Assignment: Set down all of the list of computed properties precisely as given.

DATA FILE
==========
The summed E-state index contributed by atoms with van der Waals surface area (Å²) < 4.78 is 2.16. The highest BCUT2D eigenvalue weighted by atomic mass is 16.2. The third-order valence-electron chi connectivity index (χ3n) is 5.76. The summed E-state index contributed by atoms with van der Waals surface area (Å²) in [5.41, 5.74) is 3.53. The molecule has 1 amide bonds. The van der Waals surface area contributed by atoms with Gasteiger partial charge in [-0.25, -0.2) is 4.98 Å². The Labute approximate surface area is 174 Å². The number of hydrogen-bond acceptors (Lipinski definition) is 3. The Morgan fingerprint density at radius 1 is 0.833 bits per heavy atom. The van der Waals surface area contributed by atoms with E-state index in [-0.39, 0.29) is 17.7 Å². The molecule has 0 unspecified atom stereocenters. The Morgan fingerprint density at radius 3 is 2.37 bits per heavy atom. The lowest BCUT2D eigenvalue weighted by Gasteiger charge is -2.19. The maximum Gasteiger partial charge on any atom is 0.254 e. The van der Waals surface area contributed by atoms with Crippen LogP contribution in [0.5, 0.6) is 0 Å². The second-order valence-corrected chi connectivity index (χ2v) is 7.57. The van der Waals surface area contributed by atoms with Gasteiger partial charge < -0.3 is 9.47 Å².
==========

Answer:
The summed E-state index contributed by atoms with van der Waals surface area (Å²) < 4.78 is 2.16. The highest BCUT2D eigenvalue weighted by atomic mass is 16.2. The third-order valence-electron chi connectivity index (χ3n) is 5.76. The summed E-state index contributed by atoms with van der Waals surface area (Å²) in [5.41, 5.74) is 3.53. The molecule has 1 amide bonds. The van der Waals surface area contributed by atoms with Gasteiger partial charge in [-0.25, -0.2) is 4.98 Å². The Labute approximate surface area is 174 Å². The number of hydrogen-bond acceptors (Lipinski definition) is 3. The Morgan fingerprint density at radius 1 is 0.833 bits per heavy atom. The van der Waals surface area contributed by atoms with E-state index in [-0.39, 0.29) is 17.7 Å². The molecule has 0 unspecified atom stereocenters. The Morgan fingerprint density at radius 3 is 2.37 bits per heavy atom. The lowest BCUT2D eigenvalue weighted by Gasteiger charge is -2.19. The maximum Gasteiger partial charge on any atom is 0.254 e. The van der Waals surface area contributed by atoms with Crippen LogP contribution in [0.5, 0.6) is 0 Å². The second-order valence-corrected chi connectivity index (χ2v) is 7.57. The van der Waals surface area contributed by atoms with Gasteiger partial charge < -0.3 is 9.47 Å².